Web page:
So who’s buying all of these units? Developers keep building because people keep buying, right?  They’re all mostly investment properties. Chinese real estate “investors” don’t actually care about rental yield at all.  Indeed, most of them deliberately let their properties sit vacant.

They buy apartments as an inflation hedge and are prepared to hold them as long as it takes to sell at a profit. As the theory goes, there’s always a greater fool out there willing to make an even dumber financial mistake.

I get the feeling some of the recent buyers in Guangzhou may be waiting a very long time.
The supply of rental property in Guangzhou is so vast that rental prices are roughly half as much as it would cost you to service a mortgage on the same property.

These observations– rental yields that don’t come close to covering the mortgage, empty buildings, bold advertisements heralding the grandeur of these projects, rising construction costs, cutting corners on infrastructure, etc. are all classic bubble indicators.

And as I’m going to explain in the coming days with even more boots on the ground reports, this is a bubble that’s bound to pop soon. Stay tuned.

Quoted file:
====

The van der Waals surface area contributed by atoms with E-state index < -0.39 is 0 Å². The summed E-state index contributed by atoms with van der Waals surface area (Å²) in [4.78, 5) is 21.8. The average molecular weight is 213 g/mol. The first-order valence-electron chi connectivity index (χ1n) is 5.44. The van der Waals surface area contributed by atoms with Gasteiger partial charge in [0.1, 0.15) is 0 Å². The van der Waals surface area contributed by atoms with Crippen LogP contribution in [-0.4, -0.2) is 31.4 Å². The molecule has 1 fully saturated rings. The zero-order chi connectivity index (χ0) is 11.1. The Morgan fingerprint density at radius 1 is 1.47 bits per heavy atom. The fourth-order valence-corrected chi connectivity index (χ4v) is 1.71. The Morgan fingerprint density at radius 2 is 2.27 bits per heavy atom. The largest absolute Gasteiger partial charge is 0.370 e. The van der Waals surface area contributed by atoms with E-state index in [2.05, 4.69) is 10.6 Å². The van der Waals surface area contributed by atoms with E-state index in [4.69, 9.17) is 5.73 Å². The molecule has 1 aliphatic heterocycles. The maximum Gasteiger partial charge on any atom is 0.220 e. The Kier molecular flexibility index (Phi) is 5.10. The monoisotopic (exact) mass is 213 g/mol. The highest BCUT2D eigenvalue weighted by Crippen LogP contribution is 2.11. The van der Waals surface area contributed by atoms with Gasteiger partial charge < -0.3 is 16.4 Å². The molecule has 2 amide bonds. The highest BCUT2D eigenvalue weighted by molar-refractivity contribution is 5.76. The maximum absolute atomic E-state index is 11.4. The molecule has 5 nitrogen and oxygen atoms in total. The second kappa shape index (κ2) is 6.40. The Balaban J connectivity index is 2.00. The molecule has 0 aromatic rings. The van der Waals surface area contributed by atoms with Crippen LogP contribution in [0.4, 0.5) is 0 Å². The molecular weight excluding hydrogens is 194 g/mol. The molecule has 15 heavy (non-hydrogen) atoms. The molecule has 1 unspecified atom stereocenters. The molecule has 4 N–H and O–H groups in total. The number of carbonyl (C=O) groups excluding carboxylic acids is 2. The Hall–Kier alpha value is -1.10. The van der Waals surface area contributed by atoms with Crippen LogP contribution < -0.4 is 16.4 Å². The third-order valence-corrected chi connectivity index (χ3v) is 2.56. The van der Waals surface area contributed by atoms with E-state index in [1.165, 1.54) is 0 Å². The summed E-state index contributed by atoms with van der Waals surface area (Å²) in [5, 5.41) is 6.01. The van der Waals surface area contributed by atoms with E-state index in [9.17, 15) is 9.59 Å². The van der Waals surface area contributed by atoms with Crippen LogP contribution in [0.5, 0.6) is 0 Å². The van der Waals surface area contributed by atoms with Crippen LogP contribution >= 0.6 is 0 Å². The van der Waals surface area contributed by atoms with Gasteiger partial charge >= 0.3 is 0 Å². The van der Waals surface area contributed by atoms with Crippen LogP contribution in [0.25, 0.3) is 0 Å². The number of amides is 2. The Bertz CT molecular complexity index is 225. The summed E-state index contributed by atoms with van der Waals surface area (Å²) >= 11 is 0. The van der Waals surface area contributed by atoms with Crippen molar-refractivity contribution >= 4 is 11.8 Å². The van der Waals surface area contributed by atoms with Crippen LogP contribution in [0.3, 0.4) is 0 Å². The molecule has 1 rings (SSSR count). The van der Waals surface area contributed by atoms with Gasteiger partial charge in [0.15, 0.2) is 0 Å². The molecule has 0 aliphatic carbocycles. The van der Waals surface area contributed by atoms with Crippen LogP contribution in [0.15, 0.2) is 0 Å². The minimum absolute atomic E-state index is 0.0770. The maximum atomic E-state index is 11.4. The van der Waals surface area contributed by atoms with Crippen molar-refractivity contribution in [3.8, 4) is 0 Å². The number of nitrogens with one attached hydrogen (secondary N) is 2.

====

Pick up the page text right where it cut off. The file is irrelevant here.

Until tomorrow,
Simon Black
Senior Editor, SovereignMan.com 
This article appears courtesy of <a href="http://www.sovereignman.com">SovereignMan.com: Notes From The
Field</a>, a free newsletter dedicated to individual freedom,
internationalization, asset protection and global finance. For a
complimentary subscription, visit <a href="http://www.sovereignman.com">http://www.SovereignMan.com</a>


Sovereign Man Notes from the Field Date: July 5, 2011

In Business, Business/Political Trends Worldwide, Continental Travel, Expatriation, Money and Finances, Political, Political parties, Taxes, Travel on July 5, 2011 at 1:07 pm

Sovereign Man

Notes from the Field

Date: July 5, 2011
Reporting From: Sofia, Bulgaria

Do you remember those days, 25+ years ago, when the Olympic games were an extension of the Cold War? We heard stories about these Soviet athletes who were groomed, practically from birth, to become champion athletes, taken from their families at a young age to live and train nonstop for the glory of the Communist Party.